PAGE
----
Q: Our daughter is Latina, and our son is African-American. Rather than making rude remarks, people seem to point out our differences by making comments about their “beauty”: “She has stunning dark eyes” or, “He has a beautiful smile.” When my son is a man, will they still think he has a beautiful smile? Or my daughter, as a Latina woman, has stunning dark eyes? How do we respond?
A: Such comments will continue, and they may or may not be as polite as your children get older. Racial stereotypes will probably kick in, and comments from strangers (and maybe friends and family) will reflect assumptions about who your children are and what they are capable of.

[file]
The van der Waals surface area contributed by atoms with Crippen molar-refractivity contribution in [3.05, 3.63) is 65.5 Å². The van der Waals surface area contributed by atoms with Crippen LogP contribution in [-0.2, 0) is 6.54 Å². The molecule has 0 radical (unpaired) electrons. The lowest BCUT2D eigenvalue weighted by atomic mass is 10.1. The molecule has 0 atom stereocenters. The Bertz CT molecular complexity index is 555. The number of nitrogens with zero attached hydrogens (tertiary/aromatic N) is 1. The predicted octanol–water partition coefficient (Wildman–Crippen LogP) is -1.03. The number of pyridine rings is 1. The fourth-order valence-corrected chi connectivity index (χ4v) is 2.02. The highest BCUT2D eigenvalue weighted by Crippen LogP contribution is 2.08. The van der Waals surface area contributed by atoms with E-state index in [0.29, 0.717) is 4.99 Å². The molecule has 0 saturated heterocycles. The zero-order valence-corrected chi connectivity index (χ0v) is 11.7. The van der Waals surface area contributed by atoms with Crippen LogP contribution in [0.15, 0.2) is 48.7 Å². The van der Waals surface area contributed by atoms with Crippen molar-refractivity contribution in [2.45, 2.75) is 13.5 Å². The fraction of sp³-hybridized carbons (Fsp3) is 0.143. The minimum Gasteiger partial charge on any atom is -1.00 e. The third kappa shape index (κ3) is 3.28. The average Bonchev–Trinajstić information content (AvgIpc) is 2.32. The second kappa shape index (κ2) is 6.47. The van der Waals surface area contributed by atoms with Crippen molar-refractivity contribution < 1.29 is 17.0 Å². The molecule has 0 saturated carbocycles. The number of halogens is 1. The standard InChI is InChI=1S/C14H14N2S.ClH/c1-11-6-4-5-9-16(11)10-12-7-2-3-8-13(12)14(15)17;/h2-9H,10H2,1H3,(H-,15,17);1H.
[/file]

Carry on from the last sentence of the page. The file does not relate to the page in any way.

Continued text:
When your children are very young, and the comments are complimentary, you might choose to take comments at face value. A smile and “thank you” is probably enough. As they get older, your children will see your response, and will wonder about the things you wonder about now. You can set a good example by offering comments about your children’s less-obvious positive traits: “Thank you. She does have lovely eyes, and she is also a fantastic reader.” “Yes, he does have a great smile, and a super sense of humor to go along with it.” For any child, adopted or not, emphasis on physical beauty is unhealthy. Regular recognition of all of her talents and interests will ensure that her self-esteem is built on attributes she has control over